DELTA â€” Four-year-old Logyn, with big blue eyes magnified through thick-lens glasses and a megawatt smile, squeals with laughter as he plays a game on his momâ€™s iPad on a Wednesday afternoon.
The little boy, seated on a couch between his mom, Kirsten Hedberg, and his seven-year-old sister Bronwyn looks like any other happy kid.
The difference is, Logyn suffers from focal segmental glomerulosclerosis (FSGS), a rare disease in which the kidneys attack themselves.
He has a pump permanently implanted into his chest and feeding tubes through his stomach. Heâ€™s also had a kidney removed.
But you would never guess it by looking at him, big toothy grin et al.
â€œTwo and a half years ago, we were at the waterpark to celebrate Bronwynâ€™s birthday, and I noticed after we had been there for a little while that (Logyn) was starting to get puffy, and I thought â€˜Whatâ€™s going on here?â€™â€ explained Hedberg at her North Delta basement suite.
Hedberg, a single mom of three and a lisenced practical nurse, said she thought her son may have been stung, so gave him some Benadryl and put him to bed that night. She thought something was up when, the next day, her son hadnâ€™t urinated and his eyes were nearly swollen shut.
â€œI took him to my family doctor and we were admitted that day to Surrey Memorial Hospital. They originally thought it was minimal change disease, which is a nephrotic syndrome that most kids grow out of in time,â€ she said.
After six months of treatment, it turned out that Logyn didnâ€™t have minimal change diseaseâ€”and Hedberg and her son were admitted to SMH once again in November of 2012. The pair didnâ€™t come home until a month later.
â€œUnluckily for Logyn, he has a very aggressive form of (FSGS),â€ Hedberg told the Now.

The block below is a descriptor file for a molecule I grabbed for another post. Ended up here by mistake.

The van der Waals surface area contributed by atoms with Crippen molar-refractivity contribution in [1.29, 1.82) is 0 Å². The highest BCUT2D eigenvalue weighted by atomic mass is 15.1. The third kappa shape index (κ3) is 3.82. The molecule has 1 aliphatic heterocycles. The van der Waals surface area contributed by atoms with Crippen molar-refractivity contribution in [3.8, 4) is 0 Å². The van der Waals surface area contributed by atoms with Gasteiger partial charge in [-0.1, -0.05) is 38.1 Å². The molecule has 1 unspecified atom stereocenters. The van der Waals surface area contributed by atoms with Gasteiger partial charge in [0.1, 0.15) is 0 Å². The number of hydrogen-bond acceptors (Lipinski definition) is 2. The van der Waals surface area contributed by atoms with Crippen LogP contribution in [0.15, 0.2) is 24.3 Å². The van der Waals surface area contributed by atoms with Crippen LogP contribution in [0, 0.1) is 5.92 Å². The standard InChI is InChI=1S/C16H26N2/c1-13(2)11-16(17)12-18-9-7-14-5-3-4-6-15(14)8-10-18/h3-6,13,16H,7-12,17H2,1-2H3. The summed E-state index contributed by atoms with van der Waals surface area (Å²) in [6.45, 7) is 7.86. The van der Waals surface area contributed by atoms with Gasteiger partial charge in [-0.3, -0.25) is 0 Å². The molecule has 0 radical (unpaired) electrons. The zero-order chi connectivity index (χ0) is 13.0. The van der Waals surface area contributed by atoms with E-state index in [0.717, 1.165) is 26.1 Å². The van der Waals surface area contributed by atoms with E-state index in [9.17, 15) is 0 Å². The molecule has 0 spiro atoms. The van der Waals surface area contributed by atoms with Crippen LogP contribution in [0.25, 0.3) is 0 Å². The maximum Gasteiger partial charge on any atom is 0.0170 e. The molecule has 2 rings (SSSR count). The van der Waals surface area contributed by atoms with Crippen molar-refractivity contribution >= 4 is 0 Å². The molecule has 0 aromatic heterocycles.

â€œIt was decided that some further steps were going to have to be taken, and it would be a better idea if we were with Childrenâ€™s Hospital from now on.â€
Thatâ€™s where Hedberg and little Logyn got hooked up with Variety â€” The Childrenâ€™s Charity, which helps pay for the extra 20 per cent that Hedbergâ€™s health insurance doesnâ€™t cover.
â€œOn average, his medical bills are $600 a month, just to feed him,â€ Hedberg said.
â€œHeâ€™s tube fed three times a day, all his medications are through the tube and heâ€™s on a really specialized diet.â€
For one hook-up bag of food, the cost is $10. Though Logyn technically can be fed orally, his appetite is virtually non-existent because of his disease.
â€œIf (Variety wasnâ€™t) there for us, thereâ€™s certain things we wouldnâ€™t be able to do, so Iâ€™m really grateful to them,â€ Hedberg said, tears welling in her eyes.
So far, Variety has helped out with nearly $2,700 worth of special feeding products, diapers, a feeding pump and a backpack.
Even with such an intensive day-to-day schedule of feeding, check-ups, iron infusions and more, Hedberg said her four-year-old â€œsmiles through it all.â€
â€œIn the last two and a half years, we have spent over 10 months in hospital,â€ she said.
â€œItâ€™s a pretty amazing thing to watch your child go through this, but heâ€™s my warrior because through it all, his spirit doesnâ€™t dim. No matter how sick he gets, no matter how much pain heâ€™s in, he still smiles and battles through, and every time he bounces back.â€
Logyn laughs and cuddles up to his big sis, and itâ€™s impossible to see him as anything less than lively.
â€œThereâ€™s people out there who have needs that are greater than ours, but it just gives me a chance to feel good about some of the bad,â€ Hedberg said of her help from Variety.
Tune in to Global BC for the 49th annual Show of Hearts Telethon, benefiting Variety, from Saturday, Feb. 14 at 7 p.m. and goes until Sunday, Feb. 15 at 5:30 p.m. Entertainers include Paul McCartney, Lady Antebellum, James Taylor, Sheryl Crow and Elton John.